From now until Monday, July 31, 4 p.m., it's a buyers and sellers market in MLB. The six teams with a shot at locking up their division — plus the additional teams chasing the four wild card spots — want to improve for the August and September home stretch. The teams that have fallen out and have no chance want to unload deadbeats and expensive players.
QVC couldn't have it better.
So how does this affect the Phillies, who are sitting in the NL East basement with the worse record in baseball and on track to lose 110 games? Geniuses — Klentak? MacPhail? Someone else? — put together a ridiculous roster made up of veteran one-year rentals and younger players having to prove whether or not they can play in the Show.
So the time for bullshit is over. No more rope-a-dope, no more treading water. Patience and 'let's wait and see' are out the door. I mean, the Sixers are printing 2018 playoff tickets, the Iggles Faithful are delirious in Wentzlvania, and the Flyers drafted a Russian who can actually stop the puck from turning on that little red light atop the Flyers' crease. Damn, that thing's annoying.
So what should the Phillies do in the QVC weeks ahead?
While the club hunts and pecks to sell, sell, sell, it should be pointed out that it's not so important about who they receive in a trade, but how much room they can open on the roster. Plus, maybe the geniuses can redeem themselves for putting a mess together. That said, let's get this thing started.
First, the obvious, the one-year rentals: Jeremy Hellickson, Pat Neshek, Howie Kendrick, Joaquin Benoit, and Dan Nava.
What say you, Ron? I say Hellickson and Neshek are gone. Kendrick is iffy because of his sore hammy, but if the club can get him in shape for the upcoming Houston series and he can hit and run, then he's gone, too. Mr. Uncloser Benoit? Maybe they can give him away. Nava may stay due to Aaron Altherr's recent hammy injury. Besides, Nava's hitting .297 which on the Phillies is akin to a vegan eating at the Prime Rib.
The second most obvious question is Tommy Joseph. There are teams that need a first baseman like Joseph, who has 15 home runs and is projected to hit 25-plus. Not bad for a guy who's played just under a full year in the Show. And here's another Joseph goodie. He's not eligible for arbitration until 2020, which salary wise means he's an indentured servant until then.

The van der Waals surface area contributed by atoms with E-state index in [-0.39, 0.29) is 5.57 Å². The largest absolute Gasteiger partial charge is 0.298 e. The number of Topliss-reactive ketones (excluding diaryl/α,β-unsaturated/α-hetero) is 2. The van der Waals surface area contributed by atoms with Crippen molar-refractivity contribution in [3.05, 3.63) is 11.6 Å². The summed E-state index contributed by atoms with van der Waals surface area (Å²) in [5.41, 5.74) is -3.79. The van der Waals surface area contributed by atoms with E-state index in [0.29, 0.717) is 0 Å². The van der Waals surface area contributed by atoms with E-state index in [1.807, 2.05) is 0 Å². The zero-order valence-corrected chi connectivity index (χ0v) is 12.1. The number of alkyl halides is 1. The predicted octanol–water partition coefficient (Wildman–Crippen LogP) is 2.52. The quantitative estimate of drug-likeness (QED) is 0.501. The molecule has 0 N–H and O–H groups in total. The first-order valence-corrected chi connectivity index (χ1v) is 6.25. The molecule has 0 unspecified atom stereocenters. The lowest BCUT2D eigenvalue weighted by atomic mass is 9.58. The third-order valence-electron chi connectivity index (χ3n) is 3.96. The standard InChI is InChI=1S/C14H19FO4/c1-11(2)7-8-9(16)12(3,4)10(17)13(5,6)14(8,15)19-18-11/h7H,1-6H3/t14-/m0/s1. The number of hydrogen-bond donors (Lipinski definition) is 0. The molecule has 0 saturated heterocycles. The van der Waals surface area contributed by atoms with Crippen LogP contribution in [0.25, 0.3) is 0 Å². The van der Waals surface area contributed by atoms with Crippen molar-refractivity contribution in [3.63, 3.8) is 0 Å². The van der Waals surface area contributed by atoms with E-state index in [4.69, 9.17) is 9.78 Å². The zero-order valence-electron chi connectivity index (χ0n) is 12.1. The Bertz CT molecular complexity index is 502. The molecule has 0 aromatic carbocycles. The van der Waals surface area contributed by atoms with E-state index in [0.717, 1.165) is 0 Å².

What say you, Ron? Lookit, the Yankees' first baseman — actually several of them — have been so bad, Joseph would feel like an icy breeze on a humid day. Besides, unlike the Phillies, the Yankees have a real shot at the AL East and the two AL wild cards. Moreover, the Phillies are desperate to bring up Rhys Hoskins.
Joseph is gone, gone, gone.
Odubel Herrera. The baseball purists would likely vote to dump him. He's too cocky — and if you're in the Mike Schmidt school of baseball, there's the English thing.
What say you, Ron? Herrera stays. He has too much potential. They didn't sign him to a five-year contract for nothing. Besides, Roberto Clemente use to mumble in Spanish whenever he circled the bases, which was a quite often.
Catcher Camaron Rupp and Cesar Hernandez. The team can't keep three catchers and three second baseman. Lately, Andrew Knapp has been catching more than Rupp. The club needs to call up catcher Jorge Alfaro, and with Scott Kingery on the Triple A doorstep, Hernandez is about as valuable as a Gimbels' credit card.
What say you, Ron? To make room for Alfaro, Rupp is a goner. Hernandez could stick if Kingery isn't ready. But if a good offer comes along for Hernandez they could move him.
Now here's Ron's Trifecta Move of the Day. A three-way deal. Are you ready?
Maikel Franco. If, like Ron, the club is starting to doubt Franco's potential, here's something they could do. My informants tell me that at Lehigh Valley Kingery has been taking infield at third. That can mean one of two things: The club is trying to scare Franco into hitting, or they want to see if Kingery can adapt to third.
What say you, Ron? If they find the right deal and can fill a need somewhere else on the roster, an infield of Kingery, J.P. Crawford, Freddy Galvis, and Rhy Hoskins isn't bad. The upside is, Kinkery hits better than Franco and, since he's a great defensive second baseman, he becomes a great defensive third baseman. The downside is Franco is unloaded and goes on to have a Hall of Fame career — somewhere else.
Wait, that's never happened to the Phillies, has it?
By the way, the Prime Rib at 17th and Locust is my favorite restaurant.
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